This patent arm wrestling doesn’t just provide low-hanging fruit to reporters. It also affects business dealings. Let’s say you have two companies that want to make some kind of business deal, Charles Duan, a patent expert at the R Street Institute, says. One of their key negotiation points might be patents. If two giant companies want to cut a deal that involves their patent portfolios, nobody is going to go through and analyze every one of those patents to make sure they’re actually useful or original, Duan says, since analyzing a single patent thoroughly can cost thousands of dollars in legal fees. So instead of actually figuring out who has the more valuable patents, “the [company] with more patents ends up getting more. I’m not sure there’s honestly much more to it.”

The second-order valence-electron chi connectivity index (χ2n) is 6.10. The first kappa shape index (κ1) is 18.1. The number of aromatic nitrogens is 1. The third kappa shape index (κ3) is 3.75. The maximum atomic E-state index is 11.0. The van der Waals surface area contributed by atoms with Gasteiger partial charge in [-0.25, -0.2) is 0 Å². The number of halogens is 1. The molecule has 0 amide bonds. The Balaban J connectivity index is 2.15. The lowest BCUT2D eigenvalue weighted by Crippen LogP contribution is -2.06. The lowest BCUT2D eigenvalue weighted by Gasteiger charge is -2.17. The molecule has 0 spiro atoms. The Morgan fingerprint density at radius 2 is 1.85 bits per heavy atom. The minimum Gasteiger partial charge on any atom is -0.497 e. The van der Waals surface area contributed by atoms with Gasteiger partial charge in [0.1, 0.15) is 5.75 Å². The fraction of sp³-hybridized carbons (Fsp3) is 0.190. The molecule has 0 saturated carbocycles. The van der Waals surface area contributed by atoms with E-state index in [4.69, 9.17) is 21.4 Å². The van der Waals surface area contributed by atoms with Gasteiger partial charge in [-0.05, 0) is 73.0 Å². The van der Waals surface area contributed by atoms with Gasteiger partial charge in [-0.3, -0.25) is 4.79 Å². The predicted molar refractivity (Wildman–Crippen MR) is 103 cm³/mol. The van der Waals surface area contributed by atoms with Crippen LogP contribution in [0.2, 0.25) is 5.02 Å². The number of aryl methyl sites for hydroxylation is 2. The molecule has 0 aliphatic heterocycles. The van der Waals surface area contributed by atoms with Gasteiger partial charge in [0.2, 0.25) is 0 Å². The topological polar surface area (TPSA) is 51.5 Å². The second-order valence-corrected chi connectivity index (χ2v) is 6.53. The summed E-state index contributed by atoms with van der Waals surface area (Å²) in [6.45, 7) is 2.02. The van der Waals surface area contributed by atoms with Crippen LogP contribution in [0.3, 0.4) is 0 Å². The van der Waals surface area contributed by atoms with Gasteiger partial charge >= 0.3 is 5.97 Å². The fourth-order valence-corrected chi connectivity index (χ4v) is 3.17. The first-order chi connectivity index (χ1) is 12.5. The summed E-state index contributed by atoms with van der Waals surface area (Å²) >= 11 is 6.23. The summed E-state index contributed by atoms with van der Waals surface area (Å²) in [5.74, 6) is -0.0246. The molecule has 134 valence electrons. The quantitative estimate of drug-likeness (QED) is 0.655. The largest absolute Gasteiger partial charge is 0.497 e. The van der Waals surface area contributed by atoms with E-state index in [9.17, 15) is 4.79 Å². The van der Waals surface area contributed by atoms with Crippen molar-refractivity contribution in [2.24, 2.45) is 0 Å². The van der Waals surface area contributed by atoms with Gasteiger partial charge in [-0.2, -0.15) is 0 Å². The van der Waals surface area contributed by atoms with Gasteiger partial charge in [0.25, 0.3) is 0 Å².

It’s a good example for why there is still real value in reading the patents that companies apply for—not because doing so will necessarily tell you what they’re actually going to make, but because they tell you what problems the company is trying to solve. “They’re indicative of what’s on the engineer’s mind,” says Duan. “They’re not going to make the cage, but it does tell you that they’re worried about worker safety.” Spotify probably won’t make its automatic parking finder, so you don’t have to pause your music in a parking garage while you hunt for a spot. But it does want to figure out how to reduce interruptions in your music consumption. So go forth and read patents. Just remember that they’re often equal parts real invention and sci-fi.